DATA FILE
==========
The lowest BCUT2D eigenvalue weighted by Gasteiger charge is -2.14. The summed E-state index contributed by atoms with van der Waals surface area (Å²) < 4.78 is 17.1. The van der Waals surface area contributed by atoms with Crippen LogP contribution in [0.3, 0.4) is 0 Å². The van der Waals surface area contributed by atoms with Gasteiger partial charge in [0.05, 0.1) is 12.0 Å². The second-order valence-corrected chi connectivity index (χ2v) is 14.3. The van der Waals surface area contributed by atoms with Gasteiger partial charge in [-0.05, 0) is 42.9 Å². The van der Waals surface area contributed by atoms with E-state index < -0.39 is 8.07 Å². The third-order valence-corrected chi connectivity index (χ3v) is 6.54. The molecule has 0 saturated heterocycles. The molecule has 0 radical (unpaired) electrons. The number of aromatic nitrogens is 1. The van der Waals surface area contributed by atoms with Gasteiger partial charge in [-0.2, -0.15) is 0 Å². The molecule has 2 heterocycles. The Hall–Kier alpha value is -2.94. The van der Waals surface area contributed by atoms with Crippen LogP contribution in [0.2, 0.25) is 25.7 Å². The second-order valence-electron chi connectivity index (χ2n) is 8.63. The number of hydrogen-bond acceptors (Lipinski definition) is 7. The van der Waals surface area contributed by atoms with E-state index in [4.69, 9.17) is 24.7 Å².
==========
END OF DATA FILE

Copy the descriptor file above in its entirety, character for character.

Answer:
The lowest BCUT2D eigenvalue weighted by Gasteiger charge is -2.14. The summed E-state index contributed by atoms with van der Waals surface area (Å²) < 4.78 is 17.1. The van der Waals surface area contributed by atoms with Crippen LogP contribution in [0.3, 0.4) is 0 Å². The van der Waals surface area contributed by atoms with Gasteiger partial charge in [0.05, 0.1) is 12.0 Å². The second-order valence-corrected chi connectivity index (χ2v) is 14.3. The van der Waals surface area contributed by atoms with Gasteiger partial charge in [-0.05, 0) is 42.9 Å². The van der Waals surface area contributed by atoms with E-state index < -0.39 is 8.07 Å². The third-order valence-corrected chi connectivity index (χ3v) is 6.54. The molecule has 0 saturated heterocycles. The molecule has 0 radical (unpaired) electrons. The number of aromatic nitrogens is 1. The van der Waals surface area contributed by atoms with Gasteiger partial charge in [-0.2, -0.15) is 0 Å². The molecule has 2 heterocycles. The Hall–Kier alpha value is -2.94. The van der Waals surface area contributed by atoms with Crippen LogP contribution in [0.2, 0.25) is 25.7 Å². The second-order valence-electron chi connectivity index (χ2n) is 8.63. The number of hydrogen-bond acceptors (Lipinski definition) is 7. The van der Waals surface area contributed by atoms with E-state index in [4.69, 9.17) is 24.7 Å².